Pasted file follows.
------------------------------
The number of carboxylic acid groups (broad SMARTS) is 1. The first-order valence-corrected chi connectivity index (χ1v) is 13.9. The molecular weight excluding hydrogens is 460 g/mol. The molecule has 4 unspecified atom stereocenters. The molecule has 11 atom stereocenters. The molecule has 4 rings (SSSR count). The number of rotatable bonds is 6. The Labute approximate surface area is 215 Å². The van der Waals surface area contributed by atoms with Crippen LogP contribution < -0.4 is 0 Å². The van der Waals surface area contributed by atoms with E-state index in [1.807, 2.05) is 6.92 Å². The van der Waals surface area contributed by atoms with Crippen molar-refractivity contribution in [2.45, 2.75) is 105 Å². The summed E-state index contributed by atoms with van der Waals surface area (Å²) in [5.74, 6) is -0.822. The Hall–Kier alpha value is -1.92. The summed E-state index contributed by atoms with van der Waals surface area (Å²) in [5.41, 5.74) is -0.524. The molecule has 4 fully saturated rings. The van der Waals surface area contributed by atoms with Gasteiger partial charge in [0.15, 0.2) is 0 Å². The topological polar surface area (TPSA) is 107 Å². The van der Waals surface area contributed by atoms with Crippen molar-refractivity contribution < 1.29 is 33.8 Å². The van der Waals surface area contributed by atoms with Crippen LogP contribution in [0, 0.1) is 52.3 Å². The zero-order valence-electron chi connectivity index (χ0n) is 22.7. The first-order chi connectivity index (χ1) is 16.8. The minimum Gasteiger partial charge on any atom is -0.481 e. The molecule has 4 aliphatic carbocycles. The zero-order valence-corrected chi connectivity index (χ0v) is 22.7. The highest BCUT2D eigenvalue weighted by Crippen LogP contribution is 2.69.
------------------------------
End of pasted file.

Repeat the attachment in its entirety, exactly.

The number of carboxylic acid groups (broad SMARTS) is 1. The first-order valence-corrected chi connectivity index (χ1v) is 13.9. The molecular weight excluding hydrogens is 460 g/mol. The molecule has 4 unspecified atom stereocenters. The molecule has 11 atom stereocenters. The molecule has 4 rings (SSSR count). The number of rotatable bonds is 6. The Labute approximate surface area is 215 Å². The van der Waals surface area contributed by atoms with Crippen LogP contribution < -0.4 is 0 Å². The van der Waals surface area contributed by atoms with E-state index in [1.807, 2.05) is 6.92 Å². The van der Waals surface area contributed by atoms with Crippen molar-refractivity contribution in [2.45, 2.75) is 105 Å². The summed E-state index contributed by atoms with van der Waals surface area (Å²) in [5.74, 6) is -0.822. The Hall–Kier alpha value is -1.92. The summed E-state index contributed by atoms with van der Waals surface area (Å²) in [5.41, 5.74) is -0.524. The molecule has 4 fully saturated rings. The van der Waals surface area contributed by atoms with Gasteiger partial charge in [0.15, 0.2) is 0 Å². The topological polar surface area (TPSA) is 107 Å². The van der Waals surface area contributed by atoms with Crippen molar-refractivity contribution < 1.29 is 33.8 Å². The van der Waals surface area contributed by atoms with Crippen LogP contribution in [0, 0.1) is 52.3 Å². The zero-order valence-electron chi connectivity index (χ0n) is 22.7. The first-order chi connectivity index (χ1) is 16.8. The minimum Gasteiger partial charge on any atom is -0.481 e. The molecule has 4 aliphatic carbocycles. The zero-order valence-corrected chi connectivity index (χ0v) is 22.7. The highest BCUT2D eigenvalue weighted by Crippen LogP contribution is 2.69.